• The respondent argued that in similar cases where petitions were taken up after the academic year ended, courts could only grant admission for the subsequent year if there had been an interim order of provisional admission or seat reservation during the pending writ petition. Since no such interim order was passed in this case, the petitioner’s right to admission for 2023-2024 expired with the end of the academic year.
  • The unfilled EWS seats from 2023-2024 would be carried forward to 2024-2025. However, without an interim order reserving a seat specifically for the petitioner, these seats should be available for all EWS applicants for the new academic year. It would be unfair to reserve a seat for the petitioner in the next academic session without the petitioner reapplying and competing in the computerized draw of lots conducted by the DoE.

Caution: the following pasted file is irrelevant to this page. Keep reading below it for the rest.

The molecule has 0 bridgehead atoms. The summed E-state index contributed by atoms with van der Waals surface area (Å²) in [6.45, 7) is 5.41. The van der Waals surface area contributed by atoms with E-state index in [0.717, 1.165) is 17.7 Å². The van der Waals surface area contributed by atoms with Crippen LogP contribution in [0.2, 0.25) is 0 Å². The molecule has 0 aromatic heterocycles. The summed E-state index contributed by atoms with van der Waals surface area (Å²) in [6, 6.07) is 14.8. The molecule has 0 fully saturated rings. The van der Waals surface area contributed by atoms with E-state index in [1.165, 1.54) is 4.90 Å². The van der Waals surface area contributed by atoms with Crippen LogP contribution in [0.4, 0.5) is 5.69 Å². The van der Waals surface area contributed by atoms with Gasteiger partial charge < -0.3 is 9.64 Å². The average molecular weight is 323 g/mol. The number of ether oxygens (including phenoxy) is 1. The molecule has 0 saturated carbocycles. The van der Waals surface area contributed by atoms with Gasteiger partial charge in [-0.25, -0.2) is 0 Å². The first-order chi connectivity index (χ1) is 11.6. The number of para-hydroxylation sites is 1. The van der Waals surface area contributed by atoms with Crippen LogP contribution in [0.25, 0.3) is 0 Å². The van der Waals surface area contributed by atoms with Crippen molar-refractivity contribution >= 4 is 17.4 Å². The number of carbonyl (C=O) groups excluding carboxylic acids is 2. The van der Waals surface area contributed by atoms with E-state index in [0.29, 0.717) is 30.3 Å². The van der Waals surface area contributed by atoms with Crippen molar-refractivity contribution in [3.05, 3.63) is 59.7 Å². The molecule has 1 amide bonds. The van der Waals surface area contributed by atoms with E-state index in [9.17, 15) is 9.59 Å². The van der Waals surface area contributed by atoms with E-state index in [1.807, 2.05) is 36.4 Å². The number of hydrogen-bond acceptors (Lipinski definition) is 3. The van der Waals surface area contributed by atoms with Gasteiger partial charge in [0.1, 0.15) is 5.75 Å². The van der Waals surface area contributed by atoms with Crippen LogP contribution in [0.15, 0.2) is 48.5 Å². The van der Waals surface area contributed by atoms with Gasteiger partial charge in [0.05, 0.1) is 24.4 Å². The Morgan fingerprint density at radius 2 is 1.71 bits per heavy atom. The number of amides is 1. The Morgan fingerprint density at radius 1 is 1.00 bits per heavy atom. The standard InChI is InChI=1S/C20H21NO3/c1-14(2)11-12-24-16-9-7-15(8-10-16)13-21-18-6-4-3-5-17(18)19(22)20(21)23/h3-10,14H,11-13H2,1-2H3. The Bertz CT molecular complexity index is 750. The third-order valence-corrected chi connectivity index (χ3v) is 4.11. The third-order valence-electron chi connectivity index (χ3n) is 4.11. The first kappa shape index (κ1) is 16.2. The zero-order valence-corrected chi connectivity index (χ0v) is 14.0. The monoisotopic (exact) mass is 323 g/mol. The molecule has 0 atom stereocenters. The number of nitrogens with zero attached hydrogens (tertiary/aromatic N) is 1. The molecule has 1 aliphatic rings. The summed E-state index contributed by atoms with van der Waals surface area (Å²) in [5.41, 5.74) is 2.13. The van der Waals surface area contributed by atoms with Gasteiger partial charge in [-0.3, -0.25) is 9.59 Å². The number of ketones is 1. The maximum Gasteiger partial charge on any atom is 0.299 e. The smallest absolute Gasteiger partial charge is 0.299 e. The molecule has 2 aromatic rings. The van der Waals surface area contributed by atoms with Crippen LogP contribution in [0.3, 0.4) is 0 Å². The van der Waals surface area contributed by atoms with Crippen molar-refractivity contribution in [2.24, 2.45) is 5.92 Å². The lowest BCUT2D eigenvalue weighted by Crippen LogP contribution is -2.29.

The Court dismissed the petition as to the academic year in which the child was allocated the seat was over and hence the right to claim that seat perished as the petitioner did not approach the court during that particular year.


Is Right to Education properly being followed?

The court has maintained consistency in the legal framework. They have ensured fair application of admission rules by making the unfulfilled seats reserved for all the eligible candidate in the next academic year. By doing this, they are not giving the upper hand to anyone who has not reserved their seats from the previous year’s allocation. The petitioner can apply for reservation for next year but they have been provided a time limit for it, which is the year of allocation. The petitioner can also apply for next year.